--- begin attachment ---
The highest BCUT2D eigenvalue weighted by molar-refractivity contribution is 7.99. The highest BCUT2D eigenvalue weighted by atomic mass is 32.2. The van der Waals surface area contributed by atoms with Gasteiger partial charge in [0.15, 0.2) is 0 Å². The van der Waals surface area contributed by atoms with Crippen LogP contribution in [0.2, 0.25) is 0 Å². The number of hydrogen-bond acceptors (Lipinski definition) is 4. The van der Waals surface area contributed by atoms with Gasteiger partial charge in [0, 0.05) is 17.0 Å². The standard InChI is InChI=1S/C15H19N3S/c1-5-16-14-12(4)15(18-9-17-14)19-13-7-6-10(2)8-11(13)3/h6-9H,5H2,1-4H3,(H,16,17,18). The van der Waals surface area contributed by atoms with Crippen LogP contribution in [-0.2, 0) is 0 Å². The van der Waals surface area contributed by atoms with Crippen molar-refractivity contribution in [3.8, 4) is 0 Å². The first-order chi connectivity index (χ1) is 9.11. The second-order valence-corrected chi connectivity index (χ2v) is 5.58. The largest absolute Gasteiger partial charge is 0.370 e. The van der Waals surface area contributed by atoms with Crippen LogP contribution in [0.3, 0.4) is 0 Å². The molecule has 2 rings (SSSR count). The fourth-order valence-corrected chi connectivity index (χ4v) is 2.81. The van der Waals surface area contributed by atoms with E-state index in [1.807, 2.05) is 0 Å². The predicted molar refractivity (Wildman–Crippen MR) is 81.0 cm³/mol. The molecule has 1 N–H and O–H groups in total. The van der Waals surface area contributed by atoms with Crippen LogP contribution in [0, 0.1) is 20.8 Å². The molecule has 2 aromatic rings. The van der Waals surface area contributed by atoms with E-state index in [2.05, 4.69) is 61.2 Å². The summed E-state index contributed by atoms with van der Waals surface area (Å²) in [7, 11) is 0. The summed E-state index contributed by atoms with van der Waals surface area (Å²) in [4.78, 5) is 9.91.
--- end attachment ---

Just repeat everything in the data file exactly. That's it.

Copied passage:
The highest BCUT2D eigenvalue weighted by molar-refractivity contribution is 7.99. The highest BCUT2D eigenvalue weighted by atomic mass is 32.2. The van der Waals surface area contributed by atoms with Gasteiger partial charge in [0.15, 0.2) is 0 Å². The van der Waals surface area contributed by atoms with Crippen LogP contribution in [0.2, 0.25) is 0 Å². The number of hydrogen-bond acceptors (Lipinski definition) is 4. The van der Waals surface area contributed by atoms with Gasteiger partial charge in [0, 0.05) is 17.0 Å². The standard InChI is InChI=1S/C15H19N3S/c1-5-16-14-12(4)15(18-9-17-14)19-13-7-6-10(2)8-11(13)3/h6-9H,5H2,1-4H3,(H,16,17,18). The van der Waals surface area contributed by atoms with Crippen LogP contribution in [-0.2, 0) is 0 Å². The van der Waals surface area contributed by atoms with Crippen molar-refractivity contribution in [3.8, 4) is 0 Å². The first-order chi connectivity index (χ1) is 9.11. The second-order valence-corrected chi connectivity index (χ2v) is 5.58. The largest absolute Gasteiger partial charge is 0.370 e. The van der Waals surface area contributed by atoms with Crippen LogP contribution in [0.3, 0.4) is 0 Å². The molecule has 2 rings (SSSR count). The fourth-order valence-corrected chi connectivity index (χ4v) is 2.81. The van der Waals surface area contributed by atoms with E-state index in [1.807, 2.05) is 0 Å². The predicted molar refractivity (Wildman–Crippen MR) is 81.0 cm³/mol. The molecule has 1 N–H and O–H groups in total. The van der Waals surface area contributed by atoms with Crippen LogP contribution in [0, 0.1) is 20.8 Å². The molecule has 2 aromatic rings. The van der Waals surface area contributed by atoms with E-state index in [2.05, 4.69) is 61.2 Å². The summed E-state index contributed by atoms with van der Waals surface area (Å²) in [7, 11) is 0. The summed E-state index contributed by atoms with van der Waals surface area (Å²) in [4.78, 5) is 9.91.